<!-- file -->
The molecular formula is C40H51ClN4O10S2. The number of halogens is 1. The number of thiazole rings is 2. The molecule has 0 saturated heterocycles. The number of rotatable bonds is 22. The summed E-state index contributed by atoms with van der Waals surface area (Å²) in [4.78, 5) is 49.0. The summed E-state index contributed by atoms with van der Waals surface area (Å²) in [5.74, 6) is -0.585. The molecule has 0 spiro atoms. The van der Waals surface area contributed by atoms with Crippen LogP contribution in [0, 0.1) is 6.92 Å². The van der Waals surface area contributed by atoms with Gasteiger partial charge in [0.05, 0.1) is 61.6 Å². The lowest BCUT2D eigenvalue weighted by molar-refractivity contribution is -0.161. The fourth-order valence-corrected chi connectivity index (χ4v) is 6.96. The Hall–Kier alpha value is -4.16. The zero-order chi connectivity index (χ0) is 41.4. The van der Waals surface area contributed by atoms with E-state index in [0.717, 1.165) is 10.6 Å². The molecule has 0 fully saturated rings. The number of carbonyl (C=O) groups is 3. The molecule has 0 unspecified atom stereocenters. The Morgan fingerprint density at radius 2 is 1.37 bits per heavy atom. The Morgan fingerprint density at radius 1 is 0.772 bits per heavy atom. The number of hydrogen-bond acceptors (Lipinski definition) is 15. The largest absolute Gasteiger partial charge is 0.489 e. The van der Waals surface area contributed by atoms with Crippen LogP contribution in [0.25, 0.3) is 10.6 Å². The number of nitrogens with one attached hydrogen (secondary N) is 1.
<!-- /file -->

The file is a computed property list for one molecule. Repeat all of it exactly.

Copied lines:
The molecular formula is C40H51ClN4O10S2. The number of halogens is 1. The number of thiazole rings is 2. The molecule has 0 saturated heterocycles. The number of rotatable bonds is 22. The summed E-state index contributed by atoms with van der Waals surface area (Å²) in [4.78, 5) is 49.0. The summed E-state index contributed by atoms with van der Waals surface area (Å²) in [5.74, 6) is -0.585. The molecule has 0 spiro atoms. The van der Waals surface area contributed by atoms with Crippen LogP contribution in [0, 0.1) is 6.92 Å². The van der Waals surface area contributed by atoms with Gasteiger partial charge in [0.05, 0.1) is 61.6 Å². The lowest BCUT2D eigenvalue weighted by molar-refractivity contribution is -0.161. The fourth-order valence-corrected chi connectivity index (χ4v) is 6.96. The Hall–Kier alpha value is -4.16. The zero-order chi connectivity index (χ0) is 41.4. The van der Waals surface area contributed by atoms with E-state index in [0.717, 1.165) is 10.6 Å². The molecule has 0 fully saturated rings. The number of carbonyl (C=O) groups is 3. The molecule has 0 unspecified atom stereocenters. The Morgan fingerprint density at radius 2 is 1.37 bits per heavy atom. The Morgan fingerprint density at radius 1 is 0.772 bits per heavy atom. The number of hydrogen-bond acceptors (Lipinski definition) is 15. The largest absolute Gasteiger partial charge is 0.489 e. The van der Waals surface area contributed by atoms with Crippen LogP contribution in [0.25, 0.3) is 10.6 Å². The number of nitrogens with one attached hydrogen (secondary N) is 1.